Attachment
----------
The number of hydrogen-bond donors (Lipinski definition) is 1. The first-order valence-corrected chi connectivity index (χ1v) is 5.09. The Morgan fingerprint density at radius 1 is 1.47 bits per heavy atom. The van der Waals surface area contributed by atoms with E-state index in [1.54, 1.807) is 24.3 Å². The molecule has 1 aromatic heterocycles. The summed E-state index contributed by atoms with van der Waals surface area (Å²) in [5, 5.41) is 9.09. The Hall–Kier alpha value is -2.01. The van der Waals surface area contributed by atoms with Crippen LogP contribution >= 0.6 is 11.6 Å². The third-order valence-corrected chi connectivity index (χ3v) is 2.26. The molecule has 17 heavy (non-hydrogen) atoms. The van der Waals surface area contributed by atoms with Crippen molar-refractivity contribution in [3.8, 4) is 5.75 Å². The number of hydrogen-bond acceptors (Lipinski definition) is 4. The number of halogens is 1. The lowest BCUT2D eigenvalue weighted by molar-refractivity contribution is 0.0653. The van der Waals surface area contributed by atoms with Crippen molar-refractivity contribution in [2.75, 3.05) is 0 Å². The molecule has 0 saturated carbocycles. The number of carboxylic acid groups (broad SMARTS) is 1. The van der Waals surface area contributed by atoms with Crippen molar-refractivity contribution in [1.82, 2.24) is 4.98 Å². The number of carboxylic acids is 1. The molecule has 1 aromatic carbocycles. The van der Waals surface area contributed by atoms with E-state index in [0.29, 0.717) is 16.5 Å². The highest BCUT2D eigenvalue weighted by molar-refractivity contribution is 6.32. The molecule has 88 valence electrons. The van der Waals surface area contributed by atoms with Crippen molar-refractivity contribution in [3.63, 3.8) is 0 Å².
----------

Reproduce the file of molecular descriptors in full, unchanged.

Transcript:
The number of hydrogen-bond donors (Lipinski definition) is 1. The first-order valence-corrected chi connectivity index (χ1v) is 5.09. The Morgan fingerprint density at radius 1 is 1.47 bits per heavy atom. The van der Waals surface area contributed by atoms with E-state index in [1.54, 1.807) is 24.3 Å². The molecule has 1 aromatic heterocycles. The summed E-state index contributed by atoms with van der Waals surface area (Å²) in [5, 5.41) is 9.09. The Hall–Kier alpha value is -2.01. The van der Waals surface area contributed by atoms with Crippen LogP contribution >= 0.6 is 11.6 Å². The third-order valence-corrected chi connectivity index (χ3v) is 2.26. The molecule has 17 heavy (non-hydrogen) atoms. The van der Waals surface area contributed by atoms with Crippen molar-refractivity contribution in [3.8, 4) is 5.75 Å². The number of hydrogen-bond acceptors (Lipinski definition) is 4. The number of halogens is 1. The lowest BCUT2D eigenvalue weighted by molar-refractivity contribution is 0.0653. The van der Waals surface area contributed by atoms with Crippen molar-refractivity contribution in [2.75, 3.05) is 0 Å². The molecule has 0 saturated carbocycles. The number of carboxylic acid groups (broad SMARTS) is 1. The van der Waals surface area contributed by atoms with Crippen molar-refractivity contribution in [1.82, 2.24) is 4.98 Å². The number of carboxylic acids is 1. The molecule has 1 aromatic carbocycles. The van der Waals surface area contributed by atoms with E-state index in [0.29, 0.717) is 16.5 Å². The highest BCUT2D eigenvalue weighted by molar-refractivity contribution is 6.32. The molecule has 88 valence electrons. The van der Waals surface area contributed by atoms with Crippen molar-refractivity contribution in [3.63, 3.8) is 0 Å².